Nunatsiaq Online
NEWS: Nunavut July 22, 2016 - 1:05 pm

Record-breaking rainfall drenches Nunavut’s capital

“So you’re getting a bit sick of the rain, are you?”

THOMAS ROHNER
A massive downpour that started July 21 has washed out the Apex bypass road. (PHOTO BY THOMAS ROHNER)
A massive downpour that started July 21 has washed out the Apex bypass road. (PHOTO BY THOMAS ROHNER)
A two-day rainfall that could reach 60 to 70 mm by the evening of July 22 in Iqaluit has swollen local creeks, such as the Kuugalaaq, which runs through downtown. (PHOTO BY THOMAS ROHNER)
A two-day rainfall that could reach 60 to 70 mm by the evening of July 22 in Iqaluit has swollen local creeks, such as the Kuugalaaq, which runs through downtown. (PHOTO BY THOMAS ROHNER)
The amount of rain that fell on Nunavut’s capital July 21 — 46.3 mm — easily broke the previous record for rainfall on that date, Environment Canada meteorologist Brian Proctor said. (PHOTO BY THOMAS ROHNER)
The amount of rain that fell on Nunavut’s capital July 21 — 46.3 mm — easily broke the previous record for rainfall on that date, Environment Canada meteorologist Brian Proctor said. (PHOTO BY THOMAS ROHNER)

(Updated, July 23, 12 p.m.)

“So you’re getting a bit sick of the rain, are you? I don’t blame you.”

Environment Canada meteorologist Brian Proctor sympathized with rain-weary Iqalungmiut July 22.

Residents woke up July 22 to bloated creeks, flooded rivers and washed-out roads as Environment Canada issued a heavy rainfall warning.

The amount of rain that fell on Nunavut’s capital July 21 — 46.3 millimetres (1.8 inches) — easily broke the previous record for rainfall on that date, Proctor said.

The previous record was set on July 21, 1946 at 29 mm.

Since 1946 the average amount of precipitation for the entire month of July in Iqaluit has been roughly 43 mm, though Proctor said that number hadn’t been quality assured yet.

“It’s safe to say that Iqaluit received close to or slightly more than the historical monthly average in a single day” on July 21, the meteorologist said.

Normally, July, one of the wettest months of the year for south Baffin, receives precipitation on 12.7 days.

“Basically every day since July 9, except one, it’s rained in Iqaluit,” Proctor said.

That means Iqaluit will likely see far more than 12.7 days of precipitation in July this year.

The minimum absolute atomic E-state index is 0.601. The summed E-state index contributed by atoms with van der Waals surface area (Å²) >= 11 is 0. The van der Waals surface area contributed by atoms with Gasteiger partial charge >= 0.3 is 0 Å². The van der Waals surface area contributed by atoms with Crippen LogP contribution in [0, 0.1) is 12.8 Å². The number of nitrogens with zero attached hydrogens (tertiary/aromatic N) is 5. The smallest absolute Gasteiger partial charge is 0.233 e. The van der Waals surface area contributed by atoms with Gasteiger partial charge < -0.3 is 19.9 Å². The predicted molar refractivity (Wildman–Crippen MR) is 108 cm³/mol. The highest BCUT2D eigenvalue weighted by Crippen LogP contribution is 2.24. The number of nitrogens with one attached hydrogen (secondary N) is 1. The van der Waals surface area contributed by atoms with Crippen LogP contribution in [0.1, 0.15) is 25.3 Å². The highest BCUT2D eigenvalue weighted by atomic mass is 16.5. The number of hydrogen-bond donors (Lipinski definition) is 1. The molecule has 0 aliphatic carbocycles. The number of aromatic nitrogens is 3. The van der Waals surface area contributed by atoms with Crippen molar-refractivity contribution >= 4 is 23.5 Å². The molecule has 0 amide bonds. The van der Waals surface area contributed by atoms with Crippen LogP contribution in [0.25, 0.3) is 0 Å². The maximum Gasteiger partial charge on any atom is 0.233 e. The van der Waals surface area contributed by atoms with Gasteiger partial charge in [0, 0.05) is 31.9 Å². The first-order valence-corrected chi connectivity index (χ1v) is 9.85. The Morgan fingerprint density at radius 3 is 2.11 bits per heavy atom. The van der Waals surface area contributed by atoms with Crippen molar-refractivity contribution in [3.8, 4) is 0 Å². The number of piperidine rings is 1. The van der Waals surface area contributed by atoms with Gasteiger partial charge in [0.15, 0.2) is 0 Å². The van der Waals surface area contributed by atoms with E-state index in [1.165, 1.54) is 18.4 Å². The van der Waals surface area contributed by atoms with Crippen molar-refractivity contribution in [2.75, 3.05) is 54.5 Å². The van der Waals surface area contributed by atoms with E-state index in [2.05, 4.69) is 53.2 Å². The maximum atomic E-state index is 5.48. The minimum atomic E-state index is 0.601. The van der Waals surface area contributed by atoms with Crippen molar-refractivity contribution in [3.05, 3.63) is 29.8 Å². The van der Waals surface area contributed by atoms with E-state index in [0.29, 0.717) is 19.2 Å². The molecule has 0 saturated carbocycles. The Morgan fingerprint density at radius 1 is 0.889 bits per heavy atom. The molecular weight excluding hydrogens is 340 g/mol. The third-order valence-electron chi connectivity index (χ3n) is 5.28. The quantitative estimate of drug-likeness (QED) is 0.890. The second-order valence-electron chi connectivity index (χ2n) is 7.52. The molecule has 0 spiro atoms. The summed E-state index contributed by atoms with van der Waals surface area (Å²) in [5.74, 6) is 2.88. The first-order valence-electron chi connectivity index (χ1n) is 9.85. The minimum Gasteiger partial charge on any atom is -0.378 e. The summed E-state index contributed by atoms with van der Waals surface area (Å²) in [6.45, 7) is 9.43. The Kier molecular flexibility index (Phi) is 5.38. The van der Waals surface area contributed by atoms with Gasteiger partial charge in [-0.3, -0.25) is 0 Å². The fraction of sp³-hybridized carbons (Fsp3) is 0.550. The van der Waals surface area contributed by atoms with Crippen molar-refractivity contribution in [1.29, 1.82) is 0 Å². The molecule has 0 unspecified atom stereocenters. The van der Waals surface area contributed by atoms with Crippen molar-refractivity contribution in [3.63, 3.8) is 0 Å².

The greatest precipitation on record in Iqaluit fell on July 14, 1968 when 52.8 mm of rain fell, Proctor said.

That’s just six mm more than the amount of rain that fell on Iqaluit July 21.

Proctor said the rain was expected taper off by around 7 p.m. July 22 — according to Environment Canada, more than 34 mm of rain fell July 22.

The City of Iqaluit closed down at least one road July 22 due to the rain, with a public service announcement from the city saying the Apex bypass would remain closed until further notice (it re-opened early July 25.)

Residents, especially children, should be careful around creeks, some of which have been turned into rapids by the heavy rain, the city said.

You can see more of flooding in Apex in this YouTube video called “Apex Creek Floodageddon” posted on July 22.

The wetter-than-normal July this year has also disrupted air travel.

A representative from First Air told Nunatsiaq News that nearly 120 flights had been cancelled this month because of weather, and another 33 flights had been delayed.

Cancelled flights into Iqaluit on July 23 due to fog meant that more than 120 students, elders, educators, artists, musicians and others participating in the 2016 Students on Ice Expedition to Nunavut and Greenland remained in Ottawa for yet another day before flying on late in the evening to their departure point in Iqaluit.

Wet and foggy weather, similar to that seen so far in 2016, may become the norm for parts of the eastern Arctic as climate change is expected to bring higher-than-normal precipitation levels and erratic weather, scientists say.

 

 

 

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